Before this film had even been released, the comparisons to Spinal Tap were coming from all quarters, including, it seems, the film’s creators and promoters. There’s good reason too, because the parallels between the two films are uncanny, especially considering that one is parody and the other reality. While director Sacha Gervasi surely emphasized the similarities in the two stories (did that amp really go to 11?), it worked well as a vehicle to show how life is sometimes stranger than fiction.
Anvil’s story is one of amazing frustration. While early albums Hard n Heavy and Metal on Metal as well as their 1984 appearance at the Super Rock Festival in Japan made it seem like they were on the crest of a huge wave, when that wave broke the band found that they had missed it while just about every band around them got the ride of their lives. But unlike many of those bands, Anvil is still at it, enduring the hardships of touring and recording while maintaining regular jobs, engaged in what is typically a young man’s game.
The film shows everything from a star-struck Lips meeting artists with whom he should be peers to him in a near brawl with a club owner who refuses to pay the band to Lips and Robb Reiner nearly in tears as they mend their friendship for perhaps the millionth time in their 30+ years together. It dabbles in their family life, giving the fullest possible picture of what their pact to rock together forever means.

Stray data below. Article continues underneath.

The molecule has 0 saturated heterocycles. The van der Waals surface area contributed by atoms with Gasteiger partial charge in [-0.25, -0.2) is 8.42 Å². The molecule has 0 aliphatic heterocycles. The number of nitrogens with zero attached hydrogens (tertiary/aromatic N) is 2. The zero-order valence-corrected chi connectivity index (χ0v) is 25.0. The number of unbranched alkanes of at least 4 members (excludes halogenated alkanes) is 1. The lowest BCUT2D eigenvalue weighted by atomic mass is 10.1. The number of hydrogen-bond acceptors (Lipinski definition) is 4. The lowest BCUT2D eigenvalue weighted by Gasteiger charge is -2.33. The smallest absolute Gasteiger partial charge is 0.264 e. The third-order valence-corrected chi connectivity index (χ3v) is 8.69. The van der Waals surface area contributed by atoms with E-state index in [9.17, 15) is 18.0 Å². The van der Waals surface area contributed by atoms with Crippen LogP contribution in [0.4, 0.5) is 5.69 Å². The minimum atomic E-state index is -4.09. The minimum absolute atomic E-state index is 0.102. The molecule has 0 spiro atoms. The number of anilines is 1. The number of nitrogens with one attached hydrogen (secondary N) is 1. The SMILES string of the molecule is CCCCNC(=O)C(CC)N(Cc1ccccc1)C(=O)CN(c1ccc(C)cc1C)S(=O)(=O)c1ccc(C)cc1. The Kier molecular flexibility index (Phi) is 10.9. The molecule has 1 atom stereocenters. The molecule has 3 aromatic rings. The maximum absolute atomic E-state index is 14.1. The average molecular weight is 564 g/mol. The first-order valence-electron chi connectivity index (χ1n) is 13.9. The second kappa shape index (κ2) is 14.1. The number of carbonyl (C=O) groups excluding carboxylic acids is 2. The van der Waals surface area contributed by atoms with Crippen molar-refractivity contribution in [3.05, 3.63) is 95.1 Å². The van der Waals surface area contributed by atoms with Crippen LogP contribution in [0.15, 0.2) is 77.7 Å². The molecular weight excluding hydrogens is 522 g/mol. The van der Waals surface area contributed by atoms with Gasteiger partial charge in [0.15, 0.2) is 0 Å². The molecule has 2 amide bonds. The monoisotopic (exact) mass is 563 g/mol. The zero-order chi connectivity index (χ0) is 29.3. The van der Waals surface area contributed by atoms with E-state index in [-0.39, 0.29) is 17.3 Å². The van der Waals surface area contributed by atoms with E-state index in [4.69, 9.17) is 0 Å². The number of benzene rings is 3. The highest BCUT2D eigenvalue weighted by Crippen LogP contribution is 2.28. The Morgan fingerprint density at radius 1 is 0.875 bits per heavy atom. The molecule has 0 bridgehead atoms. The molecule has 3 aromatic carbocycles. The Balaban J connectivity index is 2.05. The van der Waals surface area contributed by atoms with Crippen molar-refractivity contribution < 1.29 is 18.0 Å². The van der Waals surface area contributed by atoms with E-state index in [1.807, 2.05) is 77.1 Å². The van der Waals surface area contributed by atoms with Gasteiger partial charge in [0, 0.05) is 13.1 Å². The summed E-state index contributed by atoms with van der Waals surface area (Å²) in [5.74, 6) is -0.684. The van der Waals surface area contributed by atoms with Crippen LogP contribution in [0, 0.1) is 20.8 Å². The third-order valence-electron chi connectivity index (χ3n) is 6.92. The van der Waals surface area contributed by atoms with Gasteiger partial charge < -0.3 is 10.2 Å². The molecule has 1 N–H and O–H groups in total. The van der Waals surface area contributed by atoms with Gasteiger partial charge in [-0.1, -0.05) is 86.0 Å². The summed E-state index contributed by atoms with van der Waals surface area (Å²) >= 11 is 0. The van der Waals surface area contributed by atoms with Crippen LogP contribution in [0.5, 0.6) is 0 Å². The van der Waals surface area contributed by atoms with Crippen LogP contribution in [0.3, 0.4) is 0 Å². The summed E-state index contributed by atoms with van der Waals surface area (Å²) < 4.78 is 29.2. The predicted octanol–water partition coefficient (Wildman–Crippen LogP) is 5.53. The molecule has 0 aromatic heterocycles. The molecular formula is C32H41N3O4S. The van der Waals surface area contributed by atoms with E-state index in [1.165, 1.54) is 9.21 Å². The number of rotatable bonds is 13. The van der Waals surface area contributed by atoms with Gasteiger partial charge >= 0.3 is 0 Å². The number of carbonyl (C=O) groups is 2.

I expected a good bit of comedy that this film did not deliver. Sure, there were funny parts, but to its credit, I was often far too caught up in the humanity of the story to laugh at it. By no mean an actual tearjerker, beware that the film can nonetheless get the eyes welled up in a couple spots as Anvil’s desperation is much easier to internalize than perhaps anyone might suspect.
While Spinal Tap is a great rock n roll movie that manages to expose some truth about rock n roll and tops all for pure entertainment value, Anvil the Movie is an even better film. The latter might not have nearly the comedic value as the former, but it illustrates perhaps rock n roll’s greatest truth: There’s more to it than just songwriting and technical proficiency. Rock n roll, at its core, requires heart and soul and in that sense, Anvil is a better band than all those around them who went on to sell millions of albums. Lesser men would have given up long ago. Ultimately, this is a film that appeals not only to metal fans, but to rock fans in general and, even more broadly, to anyone who understands dreams and the struggle to achieve them.
Maybe this time, things will work out for the guys in Anvil (or at least Lips might be able to pay his sister back).